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S Afr Med J. 2007 Aug;97(8 Pt 2):764-71.

Estimating the burden of disease attributable to indoor air pollution from household use of solid fuels in South Africa in 2000.

Author information

1
Burden of Disease Research Unit, South African Medical Research Council, Tygerberg, Cape Town. rosana.norman@mrc.ac.za

Abstract

OBJECTIVES:

To estimate the burden of respiratory ill health in South African children and adults in 2000 from exposure to indoor air pollution associated with household use of solid fuels.

DESIGN:

World Health Organization comparative risk assessment (CRA) methodology was followed. The South African Census 2001 was used to derive the proportion of households using solid fuels for cooking and heating by population group. Exposure estimates were adjusted by a ventilation factor taking into account the general level of ventilation in the households. Population-attributable fractions were calculated and applied to revised burden of disease estimates for each population group. Monte Carlo simulation-modelling techniques were used for uncertainty analysis.

SETTING:

South Africa.

SUBJECTS:

Black African, coloured, white and Indian children under 5 years of age and adults aged 30 years and older.

OUTCOME MEASURES:

Mortality and disability-adjusted life years (DALYs) from acute lower respiratory infections in children under 5 years, and chronic obstructive pulmonary disease and lung cancer in adults 30 years and older.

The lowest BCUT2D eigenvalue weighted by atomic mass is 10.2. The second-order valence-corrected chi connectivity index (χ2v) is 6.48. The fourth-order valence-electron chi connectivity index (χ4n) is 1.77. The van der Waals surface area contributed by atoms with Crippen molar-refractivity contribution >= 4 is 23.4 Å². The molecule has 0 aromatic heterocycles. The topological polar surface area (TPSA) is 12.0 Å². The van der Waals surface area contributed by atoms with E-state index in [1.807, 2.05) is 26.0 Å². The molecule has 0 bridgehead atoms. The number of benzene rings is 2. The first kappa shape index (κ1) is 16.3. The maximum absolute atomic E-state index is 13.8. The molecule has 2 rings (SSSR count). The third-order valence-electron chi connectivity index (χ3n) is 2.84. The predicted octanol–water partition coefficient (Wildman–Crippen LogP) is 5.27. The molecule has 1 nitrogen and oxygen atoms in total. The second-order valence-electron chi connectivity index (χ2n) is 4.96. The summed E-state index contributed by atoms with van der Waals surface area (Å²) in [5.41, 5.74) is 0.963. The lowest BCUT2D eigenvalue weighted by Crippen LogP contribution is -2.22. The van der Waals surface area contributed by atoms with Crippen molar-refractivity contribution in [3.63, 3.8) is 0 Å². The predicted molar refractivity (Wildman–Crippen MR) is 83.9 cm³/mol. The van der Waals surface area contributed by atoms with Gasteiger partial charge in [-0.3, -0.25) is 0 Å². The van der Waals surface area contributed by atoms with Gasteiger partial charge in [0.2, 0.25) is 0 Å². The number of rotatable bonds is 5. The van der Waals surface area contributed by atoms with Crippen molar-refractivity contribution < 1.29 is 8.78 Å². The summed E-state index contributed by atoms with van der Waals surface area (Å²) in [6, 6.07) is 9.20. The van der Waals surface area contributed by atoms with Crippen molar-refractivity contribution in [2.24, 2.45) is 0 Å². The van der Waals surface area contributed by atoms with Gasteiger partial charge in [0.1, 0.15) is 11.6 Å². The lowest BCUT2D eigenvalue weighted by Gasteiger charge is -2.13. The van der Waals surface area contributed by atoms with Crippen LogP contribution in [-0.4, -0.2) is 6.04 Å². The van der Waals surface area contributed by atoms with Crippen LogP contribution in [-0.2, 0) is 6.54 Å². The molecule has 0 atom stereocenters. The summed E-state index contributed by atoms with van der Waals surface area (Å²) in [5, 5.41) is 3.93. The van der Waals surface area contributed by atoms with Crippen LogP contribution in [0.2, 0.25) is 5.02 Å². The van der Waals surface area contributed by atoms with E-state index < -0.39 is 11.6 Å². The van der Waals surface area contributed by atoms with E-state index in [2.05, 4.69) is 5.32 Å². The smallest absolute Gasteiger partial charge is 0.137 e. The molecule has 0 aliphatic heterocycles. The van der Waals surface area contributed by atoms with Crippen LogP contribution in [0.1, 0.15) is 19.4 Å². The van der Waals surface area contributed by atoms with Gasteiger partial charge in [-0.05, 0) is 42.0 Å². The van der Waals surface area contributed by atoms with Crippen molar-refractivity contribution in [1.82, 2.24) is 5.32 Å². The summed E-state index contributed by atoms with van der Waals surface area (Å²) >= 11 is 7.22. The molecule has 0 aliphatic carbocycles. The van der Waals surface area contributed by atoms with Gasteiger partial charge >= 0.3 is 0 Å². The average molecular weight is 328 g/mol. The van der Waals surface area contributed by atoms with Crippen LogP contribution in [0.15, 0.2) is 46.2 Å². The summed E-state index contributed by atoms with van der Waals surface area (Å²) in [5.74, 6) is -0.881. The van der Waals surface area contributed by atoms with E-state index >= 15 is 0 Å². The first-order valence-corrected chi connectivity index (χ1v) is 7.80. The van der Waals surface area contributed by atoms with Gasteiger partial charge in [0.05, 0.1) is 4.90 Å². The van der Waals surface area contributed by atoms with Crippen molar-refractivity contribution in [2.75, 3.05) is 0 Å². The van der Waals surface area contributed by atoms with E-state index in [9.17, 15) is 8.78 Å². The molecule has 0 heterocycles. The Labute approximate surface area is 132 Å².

RESULTS:

An estimated 20% of South African households were exposed to indoor smoke from solid fuels, with marked variation by population group. This exposure was estimated to have caused 2,489 deaths (95% uncertainty interval 1,672 - 3,324) or 0.5% (95% uncertainty interval 0.3 - 0.6%) of all deaths in South Africa in 2000. The loss of healthy life years comprised a slightly smaller proportion of the total: 60,934 DALYs (95% uncertainty interval 41,170 - 81,246) or 0.4% of all DALYs (95% uncertainty interval 0.3 - 0.5%) in South Africa in 2000. Almost 99% of this burden occurred in the black African population.

CONCLUSIONS:

The most important interventions to reduce this impact include access to cleaner household fuels, improved stoves, and better ventilation.

PMID:
17952235
[Indexed for MEDLINE]
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